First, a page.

StratEdge developed a proprietary AuSn eutectic die attach technique that, in conjunction with its leaded laminate (LL) packages with CMC bases, was found to achieve superior thermal dissipation. Die bonding is the process of attaching a device to a tab or heat spreader, package, or another die. AuSn eutectic die attach is a well-established method of attaching devices with AuSn solder. Both device and package must have gold on their mating surfaces. When the attachment is void-free (no gaps or pockets in the solder joint), AuSn eutectic die attach is highly reliable in performance. It’s used for high reliability applications because it won’t outgas and is unlikely to fail if attached properly.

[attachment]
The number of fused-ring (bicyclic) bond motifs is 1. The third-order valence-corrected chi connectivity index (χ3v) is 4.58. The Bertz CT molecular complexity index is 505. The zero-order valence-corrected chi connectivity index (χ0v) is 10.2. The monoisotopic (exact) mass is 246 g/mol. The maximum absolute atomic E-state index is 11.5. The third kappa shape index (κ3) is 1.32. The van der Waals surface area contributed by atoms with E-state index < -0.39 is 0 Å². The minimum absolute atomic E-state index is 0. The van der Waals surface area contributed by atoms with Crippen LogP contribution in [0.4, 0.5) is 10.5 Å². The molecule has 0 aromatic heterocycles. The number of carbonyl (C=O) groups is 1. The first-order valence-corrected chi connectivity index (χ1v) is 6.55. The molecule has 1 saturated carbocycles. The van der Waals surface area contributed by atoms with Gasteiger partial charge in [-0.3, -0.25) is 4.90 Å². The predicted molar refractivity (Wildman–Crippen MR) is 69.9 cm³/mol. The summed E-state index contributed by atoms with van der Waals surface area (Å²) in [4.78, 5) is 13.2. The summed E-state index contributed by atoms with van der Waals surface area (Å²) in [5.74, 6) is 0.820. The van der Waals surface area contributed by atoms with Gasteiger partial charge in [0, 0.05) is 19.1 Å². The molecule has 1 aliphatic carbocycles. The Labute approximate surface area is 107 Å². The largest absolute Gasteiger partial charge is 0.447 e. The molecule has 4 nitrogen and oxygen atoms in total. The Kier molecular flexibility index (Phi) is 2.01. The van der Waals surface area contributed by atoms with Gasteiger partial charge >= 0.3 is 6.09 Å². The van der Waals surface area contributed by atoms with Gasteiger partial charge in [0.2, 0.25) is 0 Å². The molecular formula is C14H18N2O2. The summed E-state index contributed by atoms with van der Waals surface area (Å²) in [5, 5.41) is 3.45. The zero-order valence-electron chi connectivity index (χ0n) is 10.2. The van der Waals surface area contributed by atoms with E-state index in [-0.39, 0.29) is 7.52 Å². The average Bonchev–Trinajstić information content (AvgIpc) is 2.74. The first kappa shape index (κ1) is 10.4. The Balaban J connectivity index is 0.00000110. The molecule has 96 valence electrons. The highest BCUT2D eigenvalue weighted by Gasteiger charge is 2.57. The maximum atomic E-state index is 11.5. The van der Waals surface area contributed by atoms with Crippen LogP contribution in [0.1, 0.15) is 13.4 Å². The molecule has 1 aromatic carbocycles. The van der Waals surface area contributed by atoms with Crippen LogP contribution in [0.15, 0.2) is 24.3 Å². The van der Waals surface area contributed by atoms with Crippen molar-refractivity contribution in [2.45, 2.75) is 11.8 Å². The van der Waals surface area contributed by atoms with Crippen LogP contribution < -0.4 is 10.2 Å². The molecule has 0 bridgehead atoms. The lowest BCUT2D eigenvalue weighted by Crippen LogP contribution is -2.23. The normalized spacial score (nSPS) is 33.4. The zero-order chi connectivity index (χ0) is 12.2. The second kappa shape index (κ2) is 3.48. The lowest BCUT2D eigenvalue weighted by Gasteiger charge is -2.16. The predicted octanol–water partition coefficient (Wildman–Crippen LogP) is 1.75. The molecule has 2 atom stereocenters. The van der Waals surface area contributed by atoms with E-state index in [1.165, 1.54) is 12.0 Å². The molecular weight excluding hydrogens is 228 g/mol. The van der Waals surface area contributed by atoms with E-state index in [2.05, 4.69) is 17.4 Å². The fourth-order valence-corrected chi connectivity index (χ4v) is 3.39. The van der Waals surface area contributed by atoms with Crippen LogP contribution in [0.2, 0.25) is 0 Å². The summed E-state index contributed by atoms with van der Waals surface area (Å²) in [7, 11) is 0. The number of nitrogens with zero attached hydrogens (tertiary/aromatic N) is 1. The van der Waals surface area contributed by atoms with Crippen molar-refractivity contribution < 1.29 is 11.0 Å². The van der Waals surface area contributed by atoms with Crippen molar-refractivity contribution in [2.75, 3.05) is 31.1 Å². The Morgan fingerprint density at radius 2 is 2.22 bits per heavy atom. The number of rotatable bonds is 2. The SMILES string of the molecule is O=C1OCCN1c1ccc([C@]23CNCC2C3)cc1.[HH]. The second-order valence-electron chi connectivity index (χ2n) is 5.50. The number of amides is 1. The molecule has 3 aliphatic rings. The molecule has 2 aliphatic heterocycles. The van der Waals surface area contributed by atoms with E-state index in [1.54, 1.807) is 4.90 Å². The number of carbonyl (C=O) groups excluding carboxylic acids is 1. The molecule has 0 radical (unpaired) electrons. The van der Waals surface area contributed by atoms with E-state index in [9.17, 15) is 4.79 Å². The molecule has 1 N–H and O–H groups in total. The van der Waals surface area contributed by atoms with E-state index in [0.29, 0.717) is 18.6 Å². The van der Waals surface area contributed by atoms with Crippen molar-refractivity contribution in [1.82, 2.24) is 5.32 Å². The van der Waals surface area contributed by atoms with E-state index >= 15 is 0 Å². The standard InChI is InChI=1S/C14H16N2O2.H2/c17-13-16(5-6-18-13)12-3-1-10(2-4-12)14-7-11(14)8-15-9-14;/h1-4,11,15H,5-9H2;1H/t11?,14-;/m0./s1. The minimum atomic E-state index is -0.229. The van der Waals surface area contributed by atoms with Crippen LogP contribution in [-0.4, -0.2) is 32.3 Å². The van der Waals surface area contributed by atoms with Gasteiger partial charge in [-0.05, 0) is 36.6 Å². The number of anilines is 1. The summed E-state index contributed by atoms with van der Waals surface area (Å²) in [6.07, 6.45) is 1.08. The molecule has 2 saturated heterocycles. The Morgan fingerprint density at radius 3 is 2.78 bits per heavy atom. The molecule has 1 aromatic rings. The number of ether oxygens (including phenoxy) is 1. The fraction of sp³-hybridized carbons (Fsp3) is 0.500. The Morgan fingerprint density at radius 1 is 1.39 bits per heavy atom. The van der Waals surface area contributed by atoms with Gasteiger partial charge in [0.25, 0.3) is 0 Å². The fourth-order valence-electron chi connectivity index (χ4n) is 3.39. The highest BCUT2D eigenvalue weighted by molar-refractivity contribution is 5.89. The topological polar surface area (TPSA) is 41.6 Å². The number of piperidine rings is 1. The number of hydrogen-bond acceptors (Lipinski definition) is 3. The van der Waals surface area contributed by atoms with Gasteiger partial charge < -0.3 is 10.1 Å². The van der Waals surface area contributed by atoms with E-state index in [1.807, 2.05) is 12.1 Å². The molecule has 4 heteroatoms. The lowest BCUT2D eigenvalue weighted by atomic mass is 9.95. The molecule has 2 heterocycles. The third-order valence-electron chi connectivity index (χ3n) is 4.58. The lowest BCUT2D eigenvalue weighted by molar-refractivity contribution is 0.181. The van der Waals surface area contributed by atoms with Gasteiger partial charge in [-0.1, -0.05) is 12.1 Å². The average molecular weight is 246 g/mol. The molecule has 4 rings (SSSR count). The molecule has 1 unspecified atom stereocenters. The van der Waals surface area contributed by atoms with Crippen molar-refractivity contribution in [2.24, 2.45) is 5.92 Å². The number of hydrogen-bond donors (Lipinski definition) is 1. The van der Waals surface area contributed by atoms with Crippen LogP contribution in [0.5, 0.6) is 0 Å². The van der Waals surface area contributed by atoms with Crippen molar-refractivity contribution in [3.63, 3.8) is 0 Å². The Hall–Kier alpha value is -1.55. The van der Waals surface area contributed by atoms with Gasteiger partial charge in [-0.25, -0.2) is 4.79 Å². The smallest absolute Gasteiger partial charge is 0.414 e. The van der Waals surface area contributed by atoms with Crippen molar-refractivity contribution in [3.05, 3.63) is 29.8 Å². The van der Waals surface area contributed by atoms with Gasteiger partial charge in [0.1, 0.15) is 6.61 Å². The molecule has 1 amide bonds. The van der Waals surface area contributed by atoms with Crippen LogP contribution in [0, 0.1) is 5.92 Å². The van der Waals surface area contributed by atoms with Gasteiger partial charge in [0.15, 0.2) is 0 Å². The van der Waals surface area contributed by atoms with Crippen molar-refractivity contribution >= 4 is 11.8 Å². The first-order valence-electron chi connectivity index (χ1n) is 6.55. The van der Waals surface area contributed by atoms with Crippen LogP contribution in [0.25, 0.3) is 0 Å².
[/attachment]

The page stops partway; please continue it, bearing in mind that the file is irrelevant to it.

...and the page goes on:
There are different methods for AuSn die attach. StratEdge chose scrubbing, which is the process of heating with mechanical agitation. The die bonder used has a specially equipped stage for eutectic AuSn attachment of devices. It is an automated, highly repeatable method of scrubbing the GaN device to attach it to the package base using an 80/20 AuSn eutectic solder preform. Although AuSn is good for soldering a reliable joint, it doesn’t have as high a thermal conductivity as copper. In order to maximize the thermal dissipation from the device to the package base, it is important to minimize the thickness of the AuSn solder bond line. It’s the extremely thin bond line, that can only be achieved with the scrubbing process, that optimizes heat transfer. StratEdge, in partnership with die bonder equipment manufacturer Palomar Technologies, Carlsbad, CA, developed a process to ensure that achieving extremely thin bond line thicknesses of 0.00025” are routine.